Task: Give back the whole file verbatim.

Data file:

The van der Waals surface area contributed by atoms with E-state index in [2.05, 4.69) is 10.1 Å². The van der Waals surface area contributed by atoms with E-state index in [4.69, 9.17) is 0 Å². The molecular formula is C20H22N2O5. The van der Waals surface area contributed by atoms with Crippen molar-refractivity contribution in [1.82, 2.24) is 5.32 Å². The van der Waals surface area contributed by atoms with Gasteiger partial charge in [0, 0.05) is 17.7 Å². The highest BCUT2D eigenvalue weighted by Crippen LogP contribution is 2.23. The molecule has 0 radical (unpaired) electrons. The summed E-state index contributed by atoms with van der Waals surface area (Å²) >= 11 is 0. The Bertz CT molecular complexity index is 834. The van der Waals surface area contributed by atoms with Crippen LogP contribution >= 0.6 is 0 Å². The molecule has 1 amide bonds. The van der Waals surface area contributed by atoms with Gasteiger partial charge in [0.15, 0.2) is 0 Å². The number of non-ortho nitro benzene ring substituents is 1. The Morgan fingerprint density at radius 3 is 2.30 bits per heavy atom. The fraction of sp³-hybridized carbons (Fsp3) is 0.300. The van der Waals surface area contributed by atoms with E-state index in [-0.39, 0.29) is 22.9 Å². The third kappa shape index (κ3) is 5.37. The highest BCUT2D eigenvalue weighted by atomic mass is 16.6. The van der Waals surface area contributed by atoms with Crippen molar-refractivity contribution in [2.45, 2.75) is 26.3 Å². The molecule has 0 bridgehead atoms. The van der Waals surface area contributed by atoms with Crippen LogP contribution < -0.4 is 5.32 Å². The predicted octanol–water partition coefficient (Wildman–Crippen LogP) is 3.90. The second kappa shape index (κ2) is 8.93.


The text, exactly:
The van der Waals surface area contributed by atoms with E-state index in [2.05, 4.69) is 10.1 Å². The van der Waals surface area contributed by atoms with E-state index in [4.69, 9.17) is 0 Å². The molecular formula is C20H22N2O5. The van der Waals surface area contributed by atoms with Crippen molar-refractivity contribution in [1.82, 2.24) is 5.32 Å². The van der Waals surface area contributed by atoms with Gasteiger partial charge in [0, 0.05) is 17.7 Å². The highest BCUT2D eigenvalue weighted by Crippen LogP contribution is 2.23. The molecule has 0 radical (unpaired) electrons. The summed E-state index contributed by atoms with van der Waals surface area (Å²) >= 11 is 0. The Bertz CT molecular complexity index is 834. The van der Waals surface area contributed by atoms with Crippen LogP contribution >= 0.6 is 0 Å². The molecule has 1 amide bonds. The van der Waals surface area contributed by atoms with Gasteiger partial charge in [0.15, 0.2) is 0 Å². The number of non-ortho nitro benzene ring substituents is 1. The Morgan fingerprint density at radius 3 is 2.30 bits per heavy atom. The fraction of sp³-hybridized carbons (Fsp3) is 0.300. The van der Waals surface area contributed by atoms with E-state index in [-0.39, 0.29) is 22.9 Å². The third kappa shape index (κ3) is 5.37. The highest BCUT2D eigenvalue weighted by atomic mass is 16.6. The van der Waals surface area contributed by atoms with Crippen molar-refractivity contribution in [2.45, 2.75) is 26.3 Å². The molecule has 0 bridgehead atoms. The van der Waals surface area contributed by atoms with Crippen LogP contribution < -0.4 is 5.32 Å². The predicted octanol–water partition coefficient (Wildman–Crippen LogP) is 3.90. The second kappa shape index (κ2) is 8.93.